Signing on part two – first published 10 January 2014

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January 2014 and it was time to sign on at the Job Centre for a second time. Even before I’d left the house I was feeling horrible about it. It’s such a demeaning experience I can’t imagine anyone looks forward to it. So I set off on the familiar walk to work route with a feeling of dread. Finally it really felt like winter, a proper cold and frosty morning. On the river path I stopped briefly to take a photograph of a skeletonised leaf on the ground and another couple of the mist over the water. Anything to take my mind of where I was going.

10 January 2014

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When I reached the Skeleton Ship I stopped again and peered over the wall. A great deal of litter has appeared and there seems to be a lot less of the ship than there was. Perhaps the little boat tied to it has been beating up against the rotten timbers in the gales. Then again I have a suspicion that the people living on it are using the ship as a walkway to get to and from the shore. Actually it makes me quite cross but there’s little I can do. The little boat is moored illegally and I’ve reported it but no one seems to care.

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When I reached the other side of the bridge I decided I couldn’t face walking past the office this time so I cut through Kingsland Market and the parks. After my last visit where I was early and told, quite rudely I thought, to “go away and come back at your appointment time,” I left home later. Of course this meant I started to get a bit panicked about actually being late. For the last half mile I marched along at top speed, getting quite hot and flustered in the process.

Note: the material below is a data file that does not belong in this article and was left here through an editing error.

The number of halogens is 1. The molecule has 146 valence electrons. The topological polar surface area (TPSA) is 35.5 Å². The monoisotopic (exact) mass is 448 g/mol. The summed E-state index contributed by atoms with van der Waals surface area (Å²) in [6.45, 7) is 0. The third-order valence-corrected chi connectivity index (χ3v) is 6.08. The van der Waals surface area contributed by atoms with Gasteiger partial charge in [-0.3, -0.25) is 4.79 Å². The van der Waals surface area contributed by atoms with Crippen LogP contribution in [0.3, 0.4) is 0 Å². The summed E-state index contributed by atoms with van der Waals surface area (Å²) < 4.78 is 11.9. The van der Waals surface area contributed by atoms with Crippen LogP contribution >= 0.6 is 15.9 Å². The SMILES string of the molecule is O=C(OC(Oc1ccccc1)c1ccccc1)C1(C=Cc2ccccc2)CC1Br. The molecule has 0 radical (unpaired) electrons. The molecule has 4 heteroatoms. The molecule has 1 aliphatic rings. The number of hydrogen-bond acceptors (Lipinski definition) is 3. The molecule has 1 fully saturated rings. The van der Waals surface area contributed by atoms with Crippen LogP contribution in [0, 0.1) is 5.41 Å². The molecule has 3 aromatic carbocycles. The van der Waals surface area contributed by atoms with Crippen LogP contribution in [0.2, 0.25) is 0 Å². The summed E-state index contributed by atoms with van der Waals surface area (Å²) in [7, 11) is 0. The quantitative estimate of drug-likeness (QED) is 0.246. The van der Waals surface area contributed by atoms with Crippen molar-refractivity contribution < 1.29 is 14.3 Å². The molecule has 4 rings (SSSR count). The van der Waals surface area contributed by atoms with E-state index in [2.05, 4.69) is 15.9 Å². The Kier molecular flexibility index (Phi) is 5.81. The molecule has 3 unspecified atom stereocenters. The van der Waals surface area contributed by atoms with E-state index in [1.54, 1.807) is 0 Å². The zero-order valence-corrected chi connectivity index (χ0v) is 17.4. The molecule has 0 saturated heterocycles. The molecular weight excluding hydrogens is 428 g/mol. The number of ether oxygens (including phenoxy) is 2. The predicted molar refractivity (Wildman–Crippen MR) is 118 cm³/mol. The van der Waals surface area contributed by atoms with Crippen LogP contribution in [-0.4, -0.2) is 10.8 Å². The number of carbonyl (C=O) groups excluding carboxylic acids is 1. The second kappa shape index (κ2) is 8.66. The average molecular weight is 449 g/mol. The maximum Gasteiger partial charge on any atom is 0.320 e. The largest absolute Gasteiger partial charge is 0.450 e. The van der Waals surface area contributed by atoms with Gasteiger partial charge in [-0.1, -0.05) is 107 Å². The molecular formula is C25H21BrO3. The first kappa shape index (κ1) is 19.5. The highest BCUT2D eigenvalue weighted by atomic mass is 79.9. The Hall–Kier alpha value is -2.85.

When I arrived, four minutes early, there was a huge queue to get to the desk and collect my ticket. Yes, they actually make you queue to get a ticket which you then pass to someone on the door right next to them before they’ll let you inside. What a waste of tax payers money! It was a good six minutes before I got my ticket and went through the door and up the stairs.

The man on the door upstairs asked for my name and ticked it off his list.
“What time was your appointment?” He asked, barely looking at me.
“Ten fifteen,” I told him.
“What time is it now?” he said, glancing at his watch pointedly, not knowing how thin the ice he was skating on was.
“I was here at ten past,” I said, feeling quite peeved and not liking his attitude very much to be honest. Right then I was caught in the nomansland between tears and angry explosion. “I’ve been waiting in the queue ever since to get in.”
He must have worked out from my tone and my face that he’d better not push the point and he let me go through. It seems to me you can’t win. If you’re early they tell you off, if you’re on time they make you wait until you’re late and then tell you off. Let’s face it, I wasn’t there through choice and I felt bad enough as it was.